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Defining ‘Serving’ in A&M’s new Hispanic Serving Institution status

A&M recently announced the university had achieved Hispanic Serving Institution designation by the Hispanic Association of Colleges and Universities. Professors and graduate faculty reflect on what it means to serve Hispanic and Latinx Aggies moving forward.

By Ronaldo MataGraphic of A&M's new HSI Status

As Texas A&M University has moved closer to official Hispanic Serving Institution status since 2018, faculty discuss what “Serving” means at the state’s largest university.

Beyond the metrics that qualify an institution for HSI status is developing a culture and understanding of what “servingness” must bring to the campus community, said Darrel Wanzer-Serrano, associate professor of communication and Core faculty of Latino/a and Mexican American studies. Following Gina Ann Garcia’s field-defining work on HSIs, Texas A&M will need to build robust curricula and support programs like Latino/a and Mexican American Studies, because those academic components help to generate a higher sense of belonging and create visibility for Latino issues amongst the entirety of Aggieland, he said.


As Texas A&M begins moving meaningfully toward an HSI transition, the need is to cultivate models of servingness that uplift students, faculty and staff, said Wanzer-Serrano. One idea is the long-supported, student-generated vision for a Latino Center, which could be a hub for inclusivity, advocacy and information regarding a range of matters affecting Aggie Latinos, he noted. 


“There’s a big emphasis on reaching HSI status on this static measurable thing,” explained Wanzer-Serrano. “We’ve got the ‘H’ down right, but then there’s less attention to what the ‘S’ means.”  Wanzer-Serrano is associate head for Diversity, Equity & Inclusion for the Department of Communication.

Darrel Wanzer-Serrano

Darrel Wanzer-Serrano is associate head for DEI in the Department of Communication and Core Faculty in the Latino/a and Mexican American Studies Program. His award-winning book, ‘The New York Young Lords and the Struggle for Liberation’ covers the history of Latinx social movements.


With 70,418 students enrolled for academic year 2020-2021 – including 55,568 undergraduate and 14,850 graduate students at Texas A & M University-College Station, according to – the university’s ability to serve has to be representative of serving the needs of Texas, as well. Of note, for the first time in 20 years, Texas A&M’s Hispanic student population had ceased its upward trend in 2021, falling below 1 percent and dropping from 25.22 to 24.97 percent in Fall 2021, according to Data and Research Services. The Hispanic Association of Colleges and Universities has continued to list Texas A&M as Hispanic Serving in the membership category during this time.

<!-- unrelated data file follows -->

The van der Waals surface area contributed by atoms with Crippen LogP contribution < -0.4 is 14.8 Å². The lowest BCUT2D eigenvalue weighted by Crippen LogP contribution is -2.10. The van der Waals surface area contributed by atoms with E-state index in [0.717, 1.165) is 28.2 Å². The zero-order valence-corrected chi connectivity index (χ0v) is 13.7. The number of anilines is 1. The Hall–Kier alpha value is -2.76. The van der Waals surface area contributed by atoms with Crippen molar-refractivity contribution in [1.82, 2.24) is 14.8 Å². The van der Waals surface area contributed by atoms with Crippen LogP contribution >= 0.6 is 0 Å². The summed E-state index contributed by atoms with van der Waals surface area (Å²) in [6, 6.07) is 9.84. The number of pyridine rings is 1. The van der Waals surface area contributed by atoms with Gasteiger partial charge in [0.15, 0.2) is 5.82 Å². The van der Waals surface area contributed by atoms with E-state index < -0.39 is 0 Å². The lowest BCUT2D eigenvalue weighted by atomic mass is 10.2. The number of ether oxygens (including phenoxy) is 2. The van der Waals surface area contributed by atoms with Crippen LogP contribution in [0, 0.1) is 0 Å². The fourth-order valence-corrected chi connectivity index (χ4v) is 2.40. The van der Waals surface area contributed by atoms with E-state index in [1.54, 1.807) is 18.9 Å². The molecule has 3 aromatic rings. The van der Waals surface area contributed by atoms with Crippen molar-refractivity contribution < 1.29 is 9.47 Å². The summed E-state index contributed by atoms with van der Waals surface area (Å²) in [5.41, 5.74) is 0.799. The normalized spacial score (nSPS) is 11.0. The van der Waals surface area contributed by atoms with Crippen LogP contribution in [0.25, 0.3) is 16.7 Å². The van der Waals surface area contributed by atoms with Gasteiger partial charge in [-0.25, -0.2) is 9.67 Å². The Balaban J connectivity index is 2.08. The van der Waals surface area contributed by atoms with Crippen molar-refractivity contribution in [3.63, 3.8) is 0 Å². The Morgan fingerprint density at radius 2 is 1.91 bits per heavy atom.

On Nov. 30, Texas A&M Today reported the university has achieved HSI designation from the Hispanic Association of Colleges and Universities. The designation is awarded to educational institutions where total Hispanic enrollment constitutes a minimum of 25 percent of total undergraduate enrollment. Hispanic enrollment at Texas A&M reached 25 percent in fall 2020, and again in fall 2021, according to the article. 


Texas A&M’s Interim Vice President and Associate Provost for Diversity Annie McGowan noted in the Texas A&M Today article the listing does not certify an institution as a federally designated HSI for Title V or other federal grant purposes, but was quoted saying it is a major step in the right direction.


“Serving” as it is used in HSI is a concept, not a definition. Besides the 25% metric, there are no guidelines describing what responsibilities HSI’s must meet; the measures taken to live up to HSI status are left up to individual schools. Once the 25% threshold is crossed, Wanzer-Serrano said he believes it stops being a matter of status. 


“HSI status is one of the things that helped recruit me to this university,” explained Wanzer-Serrano. “I wanted to be at an institution with more Latino students. I wanted to be serving that student population.” 


First and foremost, the designation should inspire introspection within the University on their role as an HSI, said Felipe Hinojosa, associate professor in the history department and chair of the Climate and Inclusion Committee for the history department.

Students holding up a large sign that reads, "More students and faculty of color."

In 2015, students and faculty held a demonstration to advocate for more programs to serve minority communities on campus.


“If we are a Hispanic serving institution, then try to figure out what that exactly means – and try to work towards making A&M truly a serving institution – whether we’re 25% or not,” said  Hinojosa. It goes beyond the grants, funding and “PR jackpot” an HSI designation can bring Texas A&M, he said.


Born and raised in the border city of Brownsville where 90% of the population is Hispanic or Latinx, Hinojosa said he has devoted his professional life to writing and researching Chicano and Mexican American movements. Growing up, Hinojosa said the day-to-day struggles were apparent. Texas A&M is the largest university in a state with the second largest Hispanic population, and Hinojosa said he believes the university falls short of its mandate. 


“At this campus that is representative of serving the needs of Texas,” argued Hinojosa, “we have to serve the needs of the people of Texas. We’re not doing that.”

The best way for A&M to begin is to look at what  peer institutions are doing, Hinojosa said. While schools like Ohio State University, Michigan State and the University of Texas at Austin have HSI task force committees, Latinx student centers, and Latinx curriculum, A&M is decades behind. To Hinojosa, centering Hispanic and Latinx students via “servingness” benefits the entire campus community 


“[These services for] Latino students are services that are open to all students but tend to focus on the needs of Latino students,” said Hinojosa. “It’s not about exclusion – which a lot of people seem to misconstrue – it’s not about that. It’s about making the university much more whole.”

Anna Wolfe, associate professor in the Department of Communication, said she sees examples of “servingness” in the work some professors already do. 


“I think creating a culture of servingness requires that you have a lot of people who are champions of the idea,” said Wolfe. Faculty including Wanzer-Serrano, Leroy Dorsey, Joey Lopez and former A&M faculty Srivi Ramasubramanian are some of the faculty who create a culture of “servingness” for Hispanic and other minority students, said Wolfe.